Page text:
Occasionally you might discover that a data record is missing the answer to a question. It's always best to step through the survey using the respondents answers in test mode to make sure the question was indeed shown, but sometimes a response is "limbo cleaned" by accident. Limbo cleaning can occur when SSI Web tries to clean up responses that are no longer valid. This article focuses on surveys prior to version 8, where data was stored in individual files for respondents. Version 8 changed to store data in a database, so the instructions for fixing this problem below are not applicable.
For example, suppose you have a survey with the following question:
Q1. Do you attend college? [Y/N]
Q2. Which college do you attend? [Enter Name]
Q3. How much do you expect to make in 5 years? [Enter Value]
If a respondent answered "Yes" that they attend college, they would input an answer for Q2, and the following is recorded in the data file:
Let's assume there is skip logic in place that Q2 is only ever seen if Q1 is Yes. If the respondent backs up and changes their answer in Q1 to No, they will skip Q2 and move on to Q3. After making the change, the data file would look like this:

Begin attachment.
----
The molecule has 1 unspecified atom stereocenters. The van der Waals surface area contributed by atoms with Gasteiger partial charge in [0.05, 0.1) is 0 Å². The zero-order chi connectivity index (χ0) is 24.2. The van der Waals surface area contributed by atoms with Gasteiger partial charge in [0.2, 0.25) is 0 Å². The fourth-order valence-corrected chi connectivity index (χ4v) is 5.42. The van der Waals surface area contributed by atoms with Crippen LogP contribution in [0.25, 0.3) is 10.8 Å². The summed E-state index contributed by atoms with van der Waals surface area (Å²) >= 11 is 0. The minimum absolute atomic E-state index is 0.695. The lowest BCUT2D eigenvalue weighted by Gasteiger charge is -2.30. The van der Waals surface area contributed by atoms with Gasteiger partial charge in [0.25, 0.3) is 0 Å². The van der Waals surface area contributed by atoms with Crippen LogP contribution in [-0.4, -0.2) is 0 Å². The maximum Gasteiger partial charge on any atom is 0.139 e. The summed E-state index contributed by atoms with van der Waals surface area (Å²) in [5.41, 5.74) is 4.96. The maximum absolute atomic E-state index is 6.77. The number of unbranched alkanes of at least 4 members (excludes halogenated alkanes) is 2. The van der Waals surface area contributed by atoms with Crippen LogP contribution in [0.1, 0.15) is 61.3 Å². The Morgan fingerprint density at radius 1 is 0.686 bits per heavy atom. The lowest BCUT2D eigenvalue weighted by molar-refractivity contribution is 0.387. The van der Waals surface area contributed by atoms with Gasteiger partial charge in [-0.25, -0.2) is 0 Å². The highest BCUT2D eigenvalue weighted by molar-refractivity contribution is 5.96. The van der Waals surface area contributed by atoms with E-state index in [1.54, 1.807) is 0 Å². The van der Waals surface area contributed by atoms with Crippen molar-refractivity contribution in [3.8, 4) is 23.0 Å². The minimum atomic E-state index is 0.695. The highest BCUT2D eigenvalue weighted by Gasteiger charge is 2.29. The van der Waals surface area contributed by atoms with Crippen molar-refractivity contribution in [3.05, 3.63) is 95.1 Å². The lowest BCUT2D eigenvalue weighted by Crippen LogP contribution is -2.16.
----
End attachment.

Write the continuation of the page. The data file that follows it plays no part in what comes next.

Removing Q2 from the data file is called "limbo cleaning" because we still store the answer to Q2 in a limbo data file. On your server, inside the data folder, there will be a studyname_limbo folder. Each file inside that folder will match a respondent's data file and contain any limbo-cleaned data.
Occasionally data is accidentaly removed that shouldn't have been limbo cleaned and placed into the limbo file for that respondent. You can grab their answer and place it back into the respondent's data record to fix the problem. The raw data files can be opened in a text editor, such as Notepad. The one catch, however, is that you might have to change the first row of a respondent's data, which acts as a header row. An example of the header row would look like this:
- 4 349 51409804917 25 606207 1409804814 QEnd
The two variables we'll focus on is the second, 349, and the fourth, 25. The second is the respondent number, and the fourth indicates how many lines follow the header in the respondent's data record. If you add a new line to the record to replace the limbo-cleaned data, we would want to change the 25 to 26 to accurately reflect 26 lines of answers following the header.